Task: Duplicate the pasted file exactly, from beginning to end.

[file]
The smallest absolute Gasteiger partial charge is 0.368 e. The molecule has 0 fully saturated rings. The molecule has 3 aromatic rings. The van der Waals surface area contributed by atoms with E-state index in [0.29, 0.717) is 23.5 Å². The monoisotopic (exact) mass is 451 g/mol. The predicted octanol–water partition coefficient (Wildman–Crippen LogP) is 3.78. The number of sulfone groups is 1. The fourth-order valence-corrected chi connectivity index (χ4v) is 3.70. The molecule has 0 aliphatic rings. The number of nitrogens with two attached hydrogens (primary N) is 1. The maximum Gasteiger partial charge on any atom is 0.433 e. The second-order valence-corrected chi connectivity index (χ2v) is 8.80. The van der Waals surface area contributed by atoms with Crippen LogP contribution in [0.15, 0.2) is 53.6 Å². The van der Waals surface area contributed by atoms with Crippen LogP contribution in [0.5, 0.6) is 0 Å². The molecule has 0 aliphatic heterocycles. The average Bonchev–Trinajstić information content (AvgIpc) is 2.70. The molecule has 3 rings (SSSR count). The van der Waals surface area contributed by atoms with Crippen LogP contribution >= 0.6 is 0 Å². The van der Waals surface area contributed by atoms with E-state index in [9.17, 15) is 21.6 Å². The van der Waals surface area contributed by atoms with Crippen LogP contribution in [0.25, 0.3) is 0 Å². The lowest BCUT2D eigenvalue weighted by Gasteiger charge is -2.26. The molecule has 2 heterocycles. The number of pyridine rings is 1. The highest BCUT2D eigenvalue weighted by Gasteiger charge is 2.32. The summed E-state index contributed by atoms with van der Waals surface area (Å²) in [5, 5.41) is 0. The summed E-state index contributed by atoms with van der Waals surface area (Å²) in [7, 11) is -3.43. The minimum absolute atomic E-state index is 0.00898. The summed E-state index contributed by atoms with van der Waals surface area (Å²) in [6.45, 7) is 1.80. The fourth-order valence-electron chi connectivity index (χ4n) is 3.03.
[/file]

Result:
The smallest absolute Gasteiger partial charge is 0.368 e. The molecule has 0 fully saturated rings. The molecule has 3 aromatic rings. The van der Waals surface area contributed by atoms with E-state index in [0.29, 0.717) is 23.5 Å². The monoisotopic (exact) mass is 451 g/mol. The predicted octanol–water partition coefficient (Wildman–Crippen LogP) is 3.78. The number of sulfone groups is 1. The fourth-order valence-corrected chi connectivity index (χ4v) is 3.70. The molecule has 0 aliphatic rings. The number of nitrogens with two attached hydrogens (primary N) is 1. The maximum Gasteiger partial charge on any atom is 0.433 e. The second-order valence-corrected chi connectivity index (χ2v) is 8.80. The van der Waals surface area contributed by atoms with Crippen LogP contribution in [0.15, 0.2) is 53.6 Å². The van der Waals surface area contributed by atoms with Crippen LogP contribution in [0.5, 0.6) is 0 Å². The molecule has 0 aliphatic heterocycles. The average Bonchev–Trinajstić information content (AvgIpc) is 2.70. The molecule has 3 rings (SSSR count). The van der Waals surface area contributed by atoms with Crippen LogP contribution >= 0.6 is 0 Å². The van der Waals surface area contributed by atoms with E-state index in [9.17, 15) is 21.6 Å². The van der Waals surface area contributed by atoms with Crippen LogP contribution in [0.25, 0.3) is 0 Å². The lowest BCUT2D eigenvalue weighted by Gasteiger charge is -2.26. The molecule has 2 heterocycles. The number of pyridine rings is 1. The highest BCUT2D eigenvalue weighted by Gasteiger charge is 2.32. The summed E-state index contributed by atoms with van der Waals surface area (Å²) in [5, 5.41) is 0. The summed E-state index contributed by atoms with van der Waals surface area (Å²) in [7, 11) is -3.43. The minimum absolute atomic E-state index is 0.00898. The summed E-state index contributed by atoms with van der Waals surface area (Å²) in [6.45, 7) is 1.80. The fourth-order valence-electron chi connectivity index (χ4n) is 3.03.